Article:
- Minnesota Breeding Bird Distribution
- Breeding Habitat
- Population Abundance
- Literature Cited
A regular breeding resident and migrant, the American Coot is regularly observed during the winter months, with reports most frequently documented in central and southeastern Minnesota. The American Coot was an uncommon species during the Minnesota Breeding Bird Atlas (MNBBA).
The core of the American Coot’s breeding range in North America is in the northern Great Plains of the United States and the Prairie Parklands of the central Canadian provinces (Figure 1). Although far less common elsewhere, the species is a year-round resident across much of the western United States and further south through Central America and the Caribbean.
Ranked as Low Concern by the North American Waterbird Conservation Plan and assigned a Continental Concern Score of 8/20 by Partners in Flight.
Northern populations are medium- to long-distance migrants; most coots winter along the southern Atlantic Coast, the United States Gulf Coast, the lower Mississippi River valley, and in Central America.
Pecks food from the water’s surface or just below and occasionally dives, feeding on a wide variety of aquatic plants, invertebrates, and small fish. Known as a kleptoparasite, the coot frequently secures food items by stealing from other waterfowl nesting in its wetland marsh.
A platform anchored to stems of emergent vegetation, occasionally with a ramp leading to the water’s surface. Numerous platforms are constructed during courtship; one is usually selected for the eggs. A larger platform for the brood may be constructed after the eggs have hatched.
Since Roberts wrote his two-volume treatise on Minnesota birds in 1932, the American Coot has always been recognized as an abundant breeding resident wherever suitable wetland habitat was available. He wrote, “During the month of June hundreds of Coots’ nests may be found in practically all the sloughs and shallow lakes of the state.” Despite the species’ abundance, confirmed nesting reports were only available from the handful of sites that Roberts, his colleagues Walter Breckenridge and William Kilgore, or his outstate contacts frequently visited: Heron Lake in Jackson County, numerous sites in Minneapolis and throughout Hennepin County, and in the far northwest counties of Marshall and Kittson.
Green and Janssen (1975) and Janssen (1987) further clarified that although the species was a statewide breeding resident, it was rare in the northeast and far north-central counties. Janssen described its primary range as occurring “west of the Mississippi River in the northern and central regions and west of Goodhue, Dodge and Mower counties in the south.” Data collected by the Minnesota Biological Survey further confirmed this assessment (Minnesota Department of Natural Resources 2016). Janssen (1987) delineated 46 counties where nesting had been confirmed since 1970; Hertzel and Janssen (1998) later added an additional 13 counties to the list.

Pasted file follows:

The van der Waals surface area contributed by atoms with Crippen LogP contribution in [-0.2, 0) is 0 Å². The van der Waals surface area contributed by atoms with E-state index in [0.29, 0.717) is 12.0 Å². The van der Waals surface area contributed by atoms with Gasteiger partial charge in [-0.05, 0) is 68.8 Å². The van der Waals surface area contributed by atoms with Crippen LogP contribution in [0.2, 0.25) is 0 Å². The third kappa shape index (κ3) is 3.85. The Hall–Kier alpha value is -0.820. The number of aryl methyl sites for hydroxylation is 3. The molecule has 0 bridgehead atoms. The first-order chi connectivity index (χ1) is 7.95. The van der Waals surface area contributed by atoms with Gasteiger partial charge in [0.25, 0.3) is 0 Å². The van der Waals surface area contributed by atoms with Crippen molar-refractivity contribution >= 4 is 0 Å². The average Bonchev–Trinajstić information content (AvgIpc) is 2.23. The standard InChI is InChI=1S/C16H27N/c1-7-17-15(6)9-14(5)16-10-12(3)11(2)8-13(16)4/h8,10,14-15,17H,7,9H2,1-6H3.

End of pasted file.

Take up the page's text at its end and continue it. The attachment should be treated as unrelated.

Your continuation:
During the MNBBA, observers reported 490 American Coot records in 7.3% (349/4,749) of the surveyed atlas blocks and in 7.7% (180/2,337) of the priority blocks. Breeding evidence was collected in 85 blocks (Figures 2 and 3; Table 1). In total, the coot was reported in 72 of Minnesota’s 87 counties and was confirmed breeding in 35 counties. Several of these counties were additions to the list published by Hertzel and Janssen (1998)—Dakota, Freeborn, Renville, Sibley, and Traverse—as well as a breeding record from 1 block that straddled both Red Lake and Pennington. Only 13 of the MNBBA observations, including 1 breeding record, were within the Laurentian Mixed Forest Province of northeastern and north-central Minnesota. A majority of records were within the southern half of the Prairie Parklands.
Although the American Coot’s current distribution appears similar to that described by Green and Janssen (1975) and Janssen (1987), the species’ abundance has clearly declined since the days of Roberts, when hundreds of birds could be found in any given wetland. Elsewhere, declines in both abundance and distribution have been noted since the early 1900s. While the American Coot’s distribution has expanded westward, it has retracted and become quite scarce in the east, no doubt due largely to the extensive loss of wetlands (Brisbin and Mowbray 2002). In the late 1960s, coots began to decline along the western Lake Erie marshes in Ohio, where they had been a common nesting species. Inland, populations began to decline in the 1950s and 1960s (Rodewald et al. 2016). Many coastal wetlands along the Great Lakes that provided prime breeding habitat for the American Coot in Michigan were lost in the 1980s. Between the state’s first and second atlas, block occurrences in Michigan declined 43% (Chartier et al. 2013); in Pennsylvania, they declined 28% (Wilson et al. 2012).
*Note that the definition of confirmed nesting of a species is different for Breeding Bird Atlas projects, including the definition used by the Minnesota Breeding Bird Atlas, compared with a more restrictive definition used by the Minnesota Ornithologists’ Union. For details see the Data Methods Section.